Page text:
An Unusual Chair…


This little chair, with three legs and an octagonal seat, was inspired by a 15th century Italian masterpiece, all carvings and inlay…


Image from the Metropolitan Museum of Art, New York

While mine is plainer by far, it provides an object lesson in “country” furniture.  Furniture that was made by less skilled village woodworkers imitating the styles and forms of the latest fashions from the city.  This kind of furniture is found all over the world from all periods.  Wherever there was a master craftsman making beautiful furniture, there was a common furniture maker imitating him to the best of his abilities.  Turnings that are not quite right, legs that are too thick, proportions that are slightly off, inferior materials used.  It was a common trick to make dining chairs in which all the effort and time was spent on the top rails and backs, and the seat and legs left very much plain and unadorned.  After all, when it was pushed up to a table the bottom half wouldn’t be seen anyway, right?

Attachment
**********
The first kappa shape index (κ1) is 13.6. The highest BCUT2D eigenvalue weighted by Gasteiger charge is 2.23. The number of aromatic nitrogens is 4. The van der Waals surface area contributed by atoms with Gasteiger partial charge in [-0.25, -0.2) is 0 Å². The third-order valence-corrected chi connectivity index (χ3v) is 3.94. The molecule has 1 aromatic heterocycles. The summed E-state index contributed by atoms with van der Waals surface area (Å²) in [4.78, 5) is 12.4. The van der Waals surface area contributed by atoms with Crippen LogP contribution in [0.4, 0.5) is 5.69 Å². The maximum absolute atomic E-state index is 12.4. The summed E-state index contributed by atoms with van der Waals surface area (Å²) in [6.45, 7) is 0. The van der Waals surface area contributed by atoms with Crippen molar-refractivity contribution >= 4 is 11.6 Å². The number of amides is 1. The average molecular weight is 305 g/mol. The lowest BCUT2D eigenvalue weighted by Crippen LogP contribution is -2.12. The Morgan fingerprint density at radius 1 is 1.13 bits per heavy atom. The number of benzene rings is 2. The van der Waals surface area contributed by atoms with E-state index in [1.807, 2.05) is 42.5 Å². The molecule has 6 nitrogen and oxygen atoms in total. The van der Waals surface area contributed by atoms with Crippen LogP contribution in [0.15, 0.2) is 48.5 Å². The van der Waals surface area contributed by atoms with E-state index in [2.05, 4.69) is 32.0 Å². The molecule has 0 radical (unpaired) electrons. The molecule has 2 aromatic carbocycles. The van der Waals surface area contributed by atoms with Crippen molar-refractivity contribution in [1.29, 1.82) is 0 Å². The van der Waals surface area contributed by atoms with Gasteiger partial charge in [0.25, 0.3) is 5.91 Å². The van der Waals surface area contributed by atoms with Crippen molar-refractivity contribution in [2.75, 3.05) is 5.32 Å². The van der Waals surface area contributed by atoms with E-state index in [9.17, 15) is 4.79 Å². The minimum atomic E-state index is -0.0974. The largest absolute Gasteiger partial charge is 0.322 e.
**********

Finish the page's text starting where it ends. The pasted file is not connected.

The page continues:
Well, even without the carving and inlay and gilding, I’m pretty pleased with this little chair.  It is made of pine, and stained with a homemade apple cider stain (more about which in another post), then oiled and finally polyurethaned.  And believe it or not, it can be sat on, although I see it living a life as a plant stand or decorative curiosity.

 Although it would make a great time-out chair in a corner…

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